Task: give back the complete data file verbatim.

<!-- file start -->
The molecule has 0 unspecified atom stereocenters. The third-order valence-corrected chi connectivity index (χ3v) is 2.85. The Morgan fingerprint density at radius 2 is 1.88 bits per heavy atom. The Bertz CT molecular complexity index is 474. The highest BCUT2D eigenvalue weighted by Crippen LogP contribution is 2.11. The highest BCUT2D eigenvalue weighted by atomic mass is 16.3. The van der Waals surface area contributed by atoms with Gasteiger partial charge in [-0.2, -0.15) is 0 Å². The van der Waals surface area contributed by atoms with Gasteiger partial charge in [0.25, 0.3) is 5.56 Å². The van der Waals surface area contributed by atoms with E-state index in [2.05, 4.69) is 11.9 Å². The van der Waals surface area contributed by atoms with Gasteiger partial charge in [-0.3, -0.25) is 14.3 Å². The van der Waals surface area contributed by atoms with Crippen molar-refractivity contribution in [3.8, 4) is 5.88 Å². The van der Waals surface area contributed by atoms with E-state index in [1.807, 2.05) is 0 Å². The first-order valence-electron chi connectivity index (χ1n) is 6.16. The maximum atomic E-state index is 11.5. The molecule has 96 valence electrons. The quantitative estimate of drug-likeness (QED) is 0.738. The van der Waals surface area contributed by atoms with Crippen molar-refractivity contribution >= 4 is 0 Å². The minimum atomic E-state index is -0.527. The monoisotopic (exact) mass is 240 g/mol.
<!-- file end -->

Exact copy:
The molecule has 0 unspecified atom stereocenters. The third-order valence-corrected chi connectivity index (χ3v) is 2.85. The Morgan fingerprint density at radius 2 is 1.88 bits per heavy atom. The Bertz CT molecular complexity index is 474. The highest BCUT2D eigenvalue weighted by Crippen LogP contribution is 2.11. The highest BCUT2D eigenvalue weighted by atomic mass is 16.3. The van der Waals surface area contributed by atoms with Gasteiger partial charge in [-0.2, -0.15) is 0 Å². The van der Waals surface area contributed by atoms with Gasteiger partial charge in [0.25, 0.3) is 5.56 Å². The van der Waals surface area contributed by atoms with E-state index in [2.05, 4.69) is 11.9 Å². The van der Waals surface area contributed by atoms with Gasteiger partial charge in [-0.3, -0.25) is 14.3 Å². The van der Waals surface area contributed by atoms with Crippen molar-refractivity contribution in [3.8, 4) is 5.88 Å². The van der Waals surface area contributed by atoms with E-state index in [1.807, 2.05) is 0 Å². The first-order valence-electron chi connectivity index (χ1n) is 6.16. The maximum atomic E-state index is 11.5. The molecule has 96 valence electrons. The quantitative estimate of drug-likeness (QED) is 0.738. The van der Waals surface area contributed by atoms with Crippen molar-refractivity contribution >= 4 is 0 Å². The minimum atomic E-state index is -0.527. The monoisotopic (exact) mass is 240 g/mol.